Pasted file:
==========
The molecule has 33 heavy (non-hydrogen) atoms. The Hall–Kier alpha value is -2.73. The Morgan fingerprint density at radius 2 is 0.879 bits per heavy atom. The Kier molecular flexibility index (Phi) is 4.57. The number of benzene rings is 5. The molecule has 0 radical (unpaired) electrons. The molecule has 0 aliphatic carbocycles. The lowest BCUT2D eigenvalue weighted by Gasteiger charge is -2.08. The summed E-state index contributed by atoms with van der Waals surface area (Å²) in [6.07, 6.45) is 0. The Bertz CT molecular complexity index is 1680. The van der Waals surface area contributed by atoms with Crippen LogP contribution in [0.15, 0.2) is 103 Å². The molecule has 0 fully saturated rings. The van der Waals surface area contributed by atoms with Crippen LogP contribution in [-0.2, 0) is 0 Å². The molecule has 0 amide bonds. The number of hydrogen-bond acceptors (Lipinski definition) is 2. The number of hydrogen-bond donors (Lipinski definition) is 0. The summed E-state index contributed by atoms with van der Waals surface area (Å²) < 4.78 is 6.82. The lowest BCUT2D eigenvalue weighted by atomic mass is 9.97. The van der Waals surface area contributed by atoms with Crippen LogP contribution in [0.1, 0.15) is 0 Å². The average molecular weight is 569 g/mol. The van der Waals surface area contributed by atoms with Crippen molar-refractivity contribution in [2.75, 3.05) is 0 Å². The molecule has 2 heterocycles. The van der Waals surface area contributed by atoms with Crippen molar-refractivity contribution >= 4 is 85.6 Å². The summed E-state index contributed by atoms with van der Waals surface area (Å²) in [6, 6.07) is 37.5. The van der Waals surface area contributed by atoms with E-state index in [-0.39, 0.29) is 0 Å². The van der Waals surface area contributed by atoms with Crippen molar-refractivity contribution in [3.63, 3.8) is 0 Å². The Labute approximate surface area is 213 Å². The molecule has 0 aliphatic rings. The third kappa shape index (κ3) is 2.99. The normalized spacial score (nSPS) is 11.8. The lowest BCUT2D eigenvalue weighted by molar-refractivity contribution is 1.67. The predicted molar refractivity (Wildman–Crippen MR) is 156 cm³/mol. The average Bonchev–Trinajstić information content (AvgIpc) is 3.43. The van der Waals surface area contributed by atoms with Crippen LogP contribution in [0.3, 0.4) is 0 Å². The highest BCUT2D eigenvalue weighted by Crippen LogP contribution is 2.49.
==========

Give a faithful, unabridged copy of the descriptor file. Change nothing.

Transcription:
The molecule has 33 heavy (non-hydrogen) atoms. The Hall–Kier alpha value is -2.73. The Morgan fingerprint density at radius 2 is 0.879 bits per heavy atom. The Kier molecular flexibility index (Phi) is 4.57. The number of benzene rings is 5. The molecule has 0 radical (unpaired) electrons. The molecule has 0 aliphatic carbocycles. The lowest BCUT2D eigenvalue weighted by Gasteiger charge is -2.08. The summed E-state index contributed by atoms with van der Waals surface area (Å²) in [6.07, 6.45) is 0. The Bertz CT molecular complexity index is 1680. The van der Waals surface area contributed by atoms with Crippen LogP contribution in [0.15, 0.2) is 103 Å². The molecule has 0 fully saturated rings. The van der Waals surface area contributed by atoms with Crippen LogP contribution in [-0.2, 0) is 0 Å². The molecule has 0 amide bonds. The number of hydrogen-bond acceptors (Lipinski definition) is 2. The number of hydrogen-bond donors (Lipinski definition) is 0. The summed E-state index contributed by atoms with van der Waals surface area (Å²) < 4.78 is 6.82. The lowest BCUT2D eigenvalue weighted by atomic mass is 9.97. The van der Waals surface area contributed by atoms with Crippen LogP contribution in [0.1, 0.15) is 0 Å². The average molecular weight is 569 g/mol. The van der Waals surface area contributed by atoms with Crippen molar-refractivity contribution in [2.75, 3.05) is 0 Å². The molecule has 2 heterocycles. The van der Waals surface area contributed by atoms with Crippen molar-refractivity contribution >= 4 is 85.6 Å². The summed E-state index contributed by atoms with van der Waals surface area (Å²) in [6, 6.07) is 37.5. The van der Waals surface area contributed by atoms with E-state index in [-0.39, 0.29) is 0 Å². The van der Waals surface area contributed by atoms with Crippen molar-refractivity contribution in [3.63, 3.8) is 0 Å². The Labute approximate surface area is 213 Å². The molecule has 0 aliphatic rings. The third kappa shape index (κ3) is 2.99. The normalized spacial score (nSPS) is 11.8. The lowest BCUT2D eigenvalue weighted by molar-refractivity contribution is 1.67. The predicted molar refractivity (Wildman–Crippen MR) is 156 cm³/mol. The average Bonchev–Trinajstić information content (AvgIpc) is 3.43. The van der Waals surface area contributed by atoms with Crippen LogP contribution in [0.3, 0.4) is 0 Å². The highest BCUT2D eigenvalue weighted by Crippen LogP contribution is 2.49.